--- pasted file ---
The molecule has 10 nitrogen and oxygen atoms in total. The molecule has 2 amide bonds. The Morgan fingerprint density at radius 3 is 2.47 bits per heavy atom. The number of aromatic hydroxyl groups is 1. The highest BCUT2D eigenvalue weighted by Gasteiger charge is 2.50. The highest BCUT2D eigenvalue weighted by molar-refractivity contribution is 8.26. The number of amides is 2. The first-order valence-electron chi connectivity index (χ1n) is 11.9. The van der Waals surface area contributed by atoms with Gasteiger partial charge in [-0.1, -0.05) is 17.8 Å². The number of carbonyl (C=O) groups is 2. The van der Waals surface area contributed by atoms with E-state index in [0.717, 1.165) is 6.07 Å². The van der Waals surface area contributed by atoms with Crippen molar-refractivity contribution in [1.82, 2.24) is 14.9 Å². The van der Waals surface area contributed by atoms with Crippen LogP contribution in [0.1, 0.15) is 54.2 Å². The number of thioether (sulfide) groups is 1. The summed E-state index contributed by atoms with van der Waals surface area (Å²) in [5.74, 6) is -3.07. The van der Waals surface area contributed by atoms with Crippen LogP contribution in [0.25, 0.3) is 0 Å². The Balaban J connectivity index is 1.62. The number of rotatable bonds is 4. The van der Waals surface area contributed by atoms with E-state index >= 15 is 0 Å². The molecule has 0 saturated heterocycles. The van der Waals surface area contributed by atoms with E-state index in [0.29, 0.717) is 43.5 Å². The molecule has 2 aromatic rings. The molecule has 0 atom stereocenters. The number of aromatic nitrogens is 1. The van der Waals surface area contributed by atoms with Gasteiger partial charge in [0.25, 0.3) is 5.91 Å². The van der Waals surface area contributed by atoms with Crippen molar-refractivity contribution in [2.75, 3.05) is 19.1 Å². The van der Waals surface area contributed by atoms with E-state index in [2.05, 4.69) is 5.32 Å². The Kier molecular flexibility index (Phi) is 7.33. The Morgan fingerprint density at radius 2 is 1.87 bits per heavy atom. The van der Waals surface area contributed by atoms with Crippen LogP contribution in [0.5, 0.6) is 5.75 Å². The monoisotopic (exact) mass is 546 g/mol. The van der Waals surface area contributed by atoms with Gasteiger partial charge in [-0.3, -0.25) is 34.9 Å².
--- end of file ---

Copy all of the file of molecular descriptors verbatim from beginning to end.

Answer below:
The molecule has 10 nitrogen and oxygen atoms in total. The molecule has 2 amide bonds. The Morgan fingerprint density at radius 3 is 2.47 bits per heavy atom. The number of aromatic hydroxyl groups is 1. The highest BCUT2D eigenvalue weighted by Gasteiger charge is 2.50. The highest BCUT2D eigenvalue weighted by molar-refractivity contribution is 8.26. The number of amides is 2. The first-order valence-electron chi connectivity index (χ1n) is 11.9. The van der Waals surface area contributed by atoms with Gasteiger partial charge in [-0.1, -0.05) is 17.8 Å². The number of carbonyl (C=O) groups is 2. The van der Waals surface area contributed by atoms with E-state index in [0.717, 1.165) is 6.07 Å². The van der Waals surface area contributed by atoms with Crippen molar-refractivity contribution in [1.82, 2.24) is 14.9 Å². The van der Waals surface area contributed by atoms with Crippen LogP contribution in [0.1, 0.15) is 54.2 Å². The number of thioether (sulfide) groups is 1. The summed E-state index contributed by atoms with van der Waals surface area (Å²) in [5.74, 6) is -3.07. The van der Waals surface area contributed by atoms with Crippen LogP contribution in [0.25, 0.3) is 0 Å². The Balaban J connectivity index is 1.62. The number of rotatable bonds is 4. The van der Waals surface area contributed by atoms with E-state index >= 15 is 0 Å². The molecule has 0 saturated heterocycles. The van der Waals surface area contributed by atoms with E-state index in [0.29, 0.717) is 43.5 Å². The molecule has 2 aromatic rings. The molecule has 0 atom stereocenters. The number of aromatic nitrogens is 1. The van der Waals surface area contributed by atoms with Gasteiger partial charge in [0.25, 0.3) is 5.91 Å². The van der Waals surface area contributed by atoms with Crippen molar-refractivity contribution in [2.75, 3.05) is 19.1 Å². The van der Waals surface area contributed by atoms with E-state index in [2.05, 4.69) is 5.32 Å². The Kier molecular flexibility index (Phi) is 7.33. The Morgan fingerprint density at radius 2 is 1.87 bits per heavy atom. The van der Waals surface area contributed by atoms with Crippen LogP contribution in [0.5, 0.6) is 5.75 Å². The monoisotopic (exact) mass is 546 g/mol. The van der Waals surface area contributed by atoms with Gasteiger partial charge in [-0.3, -0.25) is 34.9 Å².